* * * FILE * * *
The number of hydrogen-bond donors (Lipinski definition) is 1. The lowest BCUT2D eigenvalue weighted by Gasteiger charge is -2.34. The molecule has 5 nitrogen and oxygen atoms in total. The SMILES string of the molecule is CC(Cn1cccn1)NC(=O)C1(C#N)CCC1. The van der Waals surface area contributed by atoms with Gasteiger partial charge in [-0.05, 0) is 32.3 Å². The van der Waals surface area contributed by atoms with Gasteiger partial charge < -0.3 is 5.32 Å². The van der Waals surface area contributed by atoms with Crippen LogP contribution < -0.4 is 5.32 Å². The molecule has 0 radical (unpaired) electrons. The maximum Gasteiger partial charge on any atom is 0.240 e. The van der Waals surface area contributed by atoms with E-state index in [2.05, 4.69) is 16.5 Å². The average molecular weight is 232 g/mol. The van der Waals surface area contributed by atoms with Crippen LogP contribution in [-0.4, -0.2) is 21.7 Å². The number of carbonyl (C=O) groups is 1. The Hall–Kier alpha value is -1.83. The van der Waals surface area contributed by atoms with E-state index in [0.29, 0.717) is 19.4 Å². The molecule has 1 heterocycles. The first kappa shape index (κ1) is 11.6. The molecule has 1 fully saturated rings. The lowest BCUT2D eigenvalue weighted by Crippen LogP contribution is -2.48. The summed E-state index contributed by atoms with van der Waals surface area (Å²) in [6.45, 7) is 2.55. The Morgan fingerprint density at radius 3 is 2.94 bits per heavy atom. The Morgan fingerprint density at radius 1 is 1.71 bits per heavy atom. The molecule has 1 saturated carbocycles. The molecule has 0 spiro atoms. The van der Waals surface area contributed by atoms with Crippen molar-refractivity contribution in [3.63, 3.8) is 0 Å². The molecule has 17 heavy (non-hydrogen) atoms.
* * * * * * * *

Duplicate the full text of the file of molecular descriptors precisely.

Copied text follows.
The number of hydrogen-bond donors (Lipinski definition) is 1. The lowest BCUT2D eigenvalue weighted by Gasteiger charge is -2.34. The molecule has 5 nitrogen and oxygen atoms in total. The SMILES string of the molecule is CC(Cn1cccn1)NC(=O)C1(C#N)CCC1. The van der Waals surface area contributed by atoms with Gasteiger partial charge in [-0.05, 0) is 32.3 Å². The van der Waals surface area contributed by atoms with Gasteiger partial charge < -0.3 is 5.32 Å². The van der Waals surface area contributed by atoms with Crippen LogP contribution < -0.4 is 5.32 Å². The molecule has 0 radical (unpaired) electrons. The maximum Gasteiger partial charge on any atom is 0.240 e. The van der Waals surface area contributed by atoms with E-state index in [2.05, 4.69) is 16.5 Å². The average molecular weight is 232 g/mol. The van der Waals surface area contributed by atoms with Crippen LogP contribution in [-0.4, -0.2) is 21.7 Å². The number of carbonyl (C=O) groups is 1. The Hall–Kier alpha value is -1.83. The van der Waals surface area contributed by atoms with E-state index in [0.29, 0.717) is 19.4 Å². The molecule has 1 heterocycles. The first kappa shape index (κ1) is 11.6. The molecule has 1 fully saturated rings. The lowest BCUT2D eigenvalue weighted by Crippen LogP contribution is -2.48. The summed E-state index contributed by atoms with van der Waals surface area (Å²) in [6.45, 7) is 2.55. The Morgan fingerprint density at radius 3 is 2.94 bits per heavy atom. The Morgan fingerprint density at radius 1 is 1.71 bits per heavy atom. The molecule has 1 saturated carbocycles. The molecule has 0 spiro atoms. The van der Waals surface area contributed by atoms with Crippen molar-refractivity contribution in [3.63, 3.8) is 0 Å². The molecule has 17 heavy (non-hydrogen) atoms.